Andrew Gelman’s blog has introduced me to Paul Meehl. Wow! He is off the hook, as the kids said a few decades ago. From “Why summaries of research on psychological theories are often uninterpretable,” Psychological Reports, 66, 195-244, 1990 (pdf):
It would help if we could reduce the pathological emphasis on publication rate in regard to salary, tenure and promotion. One reason for the uncritical reliance on mere null hypothesis refutation as if it constituted a respectable test of the substantive theory is that it is a pretty safe way to spend one’s time enroute to a publication. The change in the expectations of how much a student will have published already before his PhD between now and when I was in graduate school 45 years ago is frightening. The pressure is so great that I know students who are not intellectually dull or morally careless, who have sat in my office and said explicitly that while it was subject X that really interested them, they were putting in for a grant to study subject Y “because that’s safer, and I’m sure to get grant support.” I think this is pitiable and destructive. It is not only bad for the student’s mental hygiene but in the long run it has a cancerous impact upon the discipline. But speaking either as a clinician or as an observer of the social scene, I am at a loss to suggest any remedy for it given the insane requirement today that nobody can be promoted or tenured in the academy unless he continues to grind out many papers [cf. the provocative and insightful book by Mahoney (1976)]. In evaluating faculty for raises, promotion, and tenure, perhaps there should be more emphasis on Science Citation Index counts, Annual Review mentions, and evaluation by top experts elsewhere, rather than on mere publication yardage. The distressing thing about this is that while academics regularly condemn “mere publication count,” a week later in a faculty meeting or a Dean’s advisory meeting they are actually counting pages in comparing Smith with Jones. This is a disease of the professional intellectual, resting upon a vast group delusional system concerning scholarly products, and I know my recommendations in this respect have a negligible chance of being taken or even listened to seriously. Since the null hypothesis refutation racket is “steady work” and has the merits of an automated research grinding device, scholars who are pardonably devoted to making more money and keeping their jobs so that they can pay off the mortgage and buy hamburgers for the wife and kids are unlikely to contemplate with equanimity a criticism that says that their whole procedure is scientifically feckless and that they should quit doing it and do something else. In the soft areas of psychology that might, in some cases, mean that they should quit the academy and make an honest living selling shoes, which people of bookish temperament naturally do not want to do.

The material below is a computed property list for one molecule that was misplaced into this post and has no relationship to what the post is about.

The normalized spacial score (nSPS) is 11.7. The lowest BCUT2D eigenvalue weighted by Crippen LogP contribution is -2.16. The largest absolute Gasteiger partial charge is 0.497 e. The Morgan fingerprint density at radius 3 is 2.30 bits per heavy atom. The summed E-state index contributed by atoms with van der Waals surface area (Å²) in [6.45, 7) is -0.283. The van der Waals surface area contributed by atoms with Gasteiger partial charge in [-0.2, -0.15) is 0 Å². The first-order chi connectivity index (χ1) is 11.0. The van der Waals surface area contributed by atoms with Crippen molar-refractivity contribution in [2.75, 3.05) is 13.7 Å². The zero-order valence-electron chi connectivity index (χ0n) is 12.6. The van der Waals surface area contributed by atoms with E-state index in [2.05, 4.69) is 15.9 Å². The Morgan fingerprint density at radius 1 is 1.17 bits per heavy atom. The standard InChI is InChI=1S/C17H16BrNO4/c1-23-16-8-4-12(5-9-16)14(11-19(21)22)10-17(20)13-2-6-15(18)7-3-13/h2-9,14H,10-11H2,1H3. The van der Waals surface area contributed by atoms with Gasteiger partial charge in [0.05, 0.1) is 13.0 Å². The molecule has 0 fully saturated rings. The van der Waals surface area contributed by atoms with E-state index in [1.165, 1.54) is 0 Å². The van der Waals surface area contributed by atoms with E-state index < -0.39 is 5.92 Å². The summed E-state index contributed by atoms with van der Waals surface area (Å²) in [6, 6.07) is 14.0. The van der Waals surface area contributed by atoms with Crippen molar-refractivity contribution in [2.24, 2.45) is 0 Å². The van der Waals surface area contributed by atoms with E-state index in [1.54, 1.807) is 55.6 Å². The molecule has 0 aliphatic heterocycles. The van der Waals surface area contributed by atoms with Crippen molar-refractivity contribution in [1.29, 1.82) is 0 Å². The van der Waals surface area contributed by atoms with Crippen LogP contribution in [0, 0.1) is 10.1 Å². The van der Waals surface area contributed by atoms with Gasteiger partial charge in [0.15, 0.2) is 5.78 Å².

Indeed. Meehl would have been a great blogger!